Produced in December 2021 by Dr. Pat Watson, an East Garston resident, motivated by COP26 and David Attenborough’s report of biodiversity loss, greenhouse gas and single use plastic pollution to find out and share how our area can move towards a Circular Economy. The Circular Economy involves reusing existing materials and products as long as possible, reducing waste to a minimum (instead of the Linear Economy of take, make, use and discard). The more we recycle, the less raw materials (eg oil, metal ores, paper fibres) are required to make the next generation of new products.
Reducing what we buy is the best way to reduce our waste, as the rapidly-developing recycling industry is not yet meeting our demand for recycling.
• borrow, buy goods second-hand or rent
• share resources with neighbours eg patio cleaner or strimmer
• take turns going to a specialist shop or mini-recycling centre
• look for trustworthy advice eg Ethical consumer and Which and be aware of greenwashing (where companies claim false eco credentials) and the more subtle climate-dooming (it’s so bad, there’s no point even trying to change).
• to reduce food packaging, buy from local markets (eg Lambourn on Fridays), deli-counters or specialist no-packaging shops taking your own containers and bags.
Before you throw something away that you don’t want any more see if
• it can be repaired eg East Garston Repair Cafe.
• it can be modified for a new purpose? eg ripped jeans turn into shorts
• it can be sold eg eBay, Facebook marketplace.
• it can be given away for free:
– to a neighbour, family or friend
– via Freecycle, freegle or local facebook group Household Waste Save (covers Lambourn to Great Shefford)
– to a specialist company, eg Greenmachine Computers in Ramsbury
– to a charity shop/collection, eg The Community Furniture Project Newbury.
The more we recycle, the less raw materials (eg oil, metal ores, paper fibres) are required to make the next generation of new products. However please don’t “wish-cycle” (putting items into recycling collections that you wish were were recycled, rather than those that actually are) as this may reduce the quality of the recycled product and increases the dumping or incineration of rejected collections in the UK or abroad.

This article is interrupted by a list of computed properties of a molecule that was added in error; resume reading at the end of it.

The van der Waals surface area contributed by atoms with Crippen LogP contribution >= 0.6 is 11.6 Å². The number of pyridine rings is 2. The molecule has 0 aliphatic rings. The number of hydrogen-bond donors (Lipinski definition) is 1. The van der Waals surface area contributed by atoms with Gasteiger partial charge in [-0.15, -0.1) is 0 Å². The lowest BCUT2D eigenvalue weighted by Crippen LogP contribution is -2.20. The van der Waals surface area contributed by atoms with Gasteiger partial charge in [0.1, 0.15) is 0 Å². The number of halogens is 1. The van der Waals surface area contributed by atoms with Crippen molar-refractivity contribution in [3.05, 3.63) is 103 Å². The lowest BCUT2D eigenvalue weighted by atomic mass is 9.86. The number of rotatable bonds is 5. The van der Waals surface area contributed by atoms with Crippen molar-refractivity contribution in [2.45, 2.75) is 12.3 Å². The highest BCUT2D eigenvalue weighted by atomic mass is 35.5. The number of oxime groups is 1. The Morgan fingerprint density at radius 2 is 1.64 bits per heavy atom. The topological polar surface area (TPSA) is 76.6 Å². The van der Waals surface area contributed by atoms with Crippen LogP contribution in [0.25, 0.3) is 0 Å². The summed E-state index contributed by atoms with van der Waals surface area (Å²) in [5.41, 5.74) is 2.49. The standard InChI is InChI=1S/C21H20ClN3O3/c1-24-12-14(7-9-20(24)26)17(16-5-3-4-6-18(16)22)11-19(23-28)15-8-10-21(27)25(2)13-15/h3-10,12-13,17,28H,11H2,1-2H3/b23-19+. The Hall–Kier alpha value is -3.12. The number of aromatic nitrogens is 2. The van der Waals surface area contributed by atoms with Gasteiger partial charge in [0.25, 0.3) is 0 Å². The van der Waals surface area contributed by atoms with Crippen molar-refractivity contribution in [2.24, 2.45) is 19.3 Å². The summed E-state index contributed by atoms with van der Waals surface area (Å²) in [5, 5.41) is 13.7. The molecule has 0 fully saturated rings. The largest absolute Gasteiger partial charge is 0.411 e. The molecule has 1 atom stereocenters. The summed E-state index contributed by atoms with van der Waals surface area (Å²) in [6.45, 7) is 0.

Kerbside Recycling (collected by West Berkshire Council)
- Newspaper and magazines – recycled in Kent
- Mixed paper and card – may be sent abroad
- Glass – recycled in Essex
- Plastic bottles – recycled in Dagenham
- Aluminium & steel cans – recycled in UK
- Clothes & Textiles (not shoes, duvets & pillows) – sorted in UK, may be sent abroad
- Garden waste – £50/year, composted in Padworth
- Food waste – collected in compostable bags in green wheelie bin, composted with garden waste
The value of the above materials covers the cost of collection, sorting & recycling (except garden waste).
Mini-recycling centres, West Berkshire Council Eg Hungerford Station Car park
• Plastic pots, tubs & trays (eg yoghurt pots, margarine & sweets tubs, ready meal & meat trays, fruit punnets, etc)
• Food & drink tetrapak cartons, paper tubes with metal end of Pringles etc
• Small electrical items
• Excess paper/card
Newtown Road Recycling Centre, Newbury (‘the dump’)
Soft plastics eg carrier bags, bread & crisp bags, chocolate and biscuit wrappers, baby & pet food pouches, etc is collected in-store by some larger supermarkets as part of the UK Plastic Pact. Tesco and the Co-op (but not Lambourn) currently take the widest range. See Recycle Now for more details. Please not, they can’t take biodegradable plastics bags, or plastic with food stuck on.
Shops are increasingly accepting recycling eg, batteries in supermarkets, pill packaging and toiletries empties in Boots Newbury, coffee cups in Costa.